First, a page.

March 2-5, 2020

DoubleTree Hotel, San Jose, CA

MP Associates, Inc.

TUESDAY March 03, 3:00pm - 5:00pm | Oak
EVENT TYPE: REGULAR SESSION

SESSION 5
UVM Strategies
Chair:
Srivatsa Vasudevan - Synopsys, Inc.
Co-Chair:
Neel Sonara - Broadcom Corp.
Tips and tricks to make better use of the Universal Verification Methodology.

5.1*UVM – Stop Hitting Your Brother Coding Guidelines
The UVM standard has promised a perfect world where we all follow a common set of guidelines for testbenches and connect verification IP. Just don’t look too closely at the standard. UVM carries baggage from previous standards such as OVM, VMM, eRM, AVM, and more. This paper describes situations where UVM provides multiple ways to solve a problem, explains the issues with certain approaches, and recommends solutions with warnings.
 Speaker: Chris Spear - Mentor, A Siemens Business
 Authors: Chris Spear - Mentor, A Siemens Business
Rich Edelman - Mentor, A Siemens Business
5.2Multithreading a UVM Testbench for Faster Simulation
A common way to verify results in simulations is to use the UVM to create predictors and scoreboards. One possible implementation of a predictor is to use SystemVerilog DPI calls and have C++ code model the results. This provides a higher level of abstraction and the potential reuse of the software model; however, it can potentially cause performance degradation due to the simulator halting while the software model runs. To greatly increase throughput a C++ thread pool can be introduced to handle the execution of all predictor models, allowing the simulation and predictors to be run in parallel.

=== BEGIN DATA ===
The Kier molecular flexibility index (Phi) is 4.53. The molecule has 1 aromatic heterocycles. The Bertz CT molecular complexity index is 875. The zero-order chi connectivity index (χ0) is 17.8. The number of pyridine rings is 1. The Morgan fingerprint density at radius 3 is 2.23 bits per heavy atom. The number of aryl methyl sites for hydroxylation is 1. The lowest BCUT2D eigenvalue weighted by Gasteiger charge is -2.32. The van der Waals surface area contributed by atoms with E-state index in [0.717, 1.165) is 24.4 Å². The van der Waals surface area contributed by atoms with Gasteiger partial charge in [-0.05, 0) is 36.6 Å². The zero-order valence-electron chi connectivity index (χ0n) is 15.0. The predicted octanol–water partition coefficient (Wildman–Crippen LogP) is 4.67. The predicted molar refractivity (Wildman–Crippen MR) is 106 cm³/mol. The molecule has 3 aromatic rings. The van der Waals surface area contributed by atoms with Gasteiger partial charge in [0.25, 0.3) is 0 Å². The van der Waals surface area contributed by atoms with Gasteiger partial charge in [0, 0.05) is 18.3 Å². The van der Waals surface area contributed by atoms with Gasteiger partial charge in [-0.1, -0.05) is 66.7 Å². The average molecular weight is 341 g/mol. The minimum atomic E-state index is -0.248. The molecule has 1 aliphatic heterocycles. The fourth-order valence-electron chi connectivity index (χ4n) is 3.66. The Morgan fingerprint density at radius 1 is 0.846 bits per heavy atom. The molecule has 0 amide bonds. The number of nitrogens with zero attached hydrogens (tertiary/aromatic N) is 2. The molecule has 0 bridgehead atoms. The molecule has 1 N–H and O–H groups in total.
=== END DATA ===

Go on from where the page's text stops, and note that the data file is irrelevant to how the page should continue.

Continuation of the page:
Speaker: Benjamin T. Applequist - Intel Corp.
 Authors: Benjamin T. Applequist - Intel Corp.
Vijayakrishnan Rousseau - Intel Corp.
Andrew Tan - Intel Corp.
Jayasrinivas Sesham - Intel Corp.
5.3*UVM Reactive Stimulus Techniques
UVM reactive stimulus techniques allow sequences to receive feedback from a Design Under Test (DUT) to determine what stimulus should be sent next. Existing documentation and examples describe some of the requirements to create sequences and drivers with both request (REQ) type and response (RSP) type parameters, but the descriptions are somewhat incomplete regarding how to create the response (RSP) transaction that is fed back to the sequence. This paper describes all of the necessary steps to create efficient reactive stimulus sequences. The paper describes how those techniques can be used to test an example of synchronous FIFO design.
 Speakers: Heath Chambers - HMC Design Verification, Inc. & Sunburst Design, Inc.
Clifford E. Cummings - Sunburst Design, Inc.
 Authors: Clifford E. Cummings - Sunburst Design, Inc.
Heath Chambers - HMC Design Verification, Inc. & Sunburst Design, Inc.
Stephen D’Onofrio - Paradigm Works, Inc. & Sunburst Design, Inc.


* Indicates Best Paper Candidate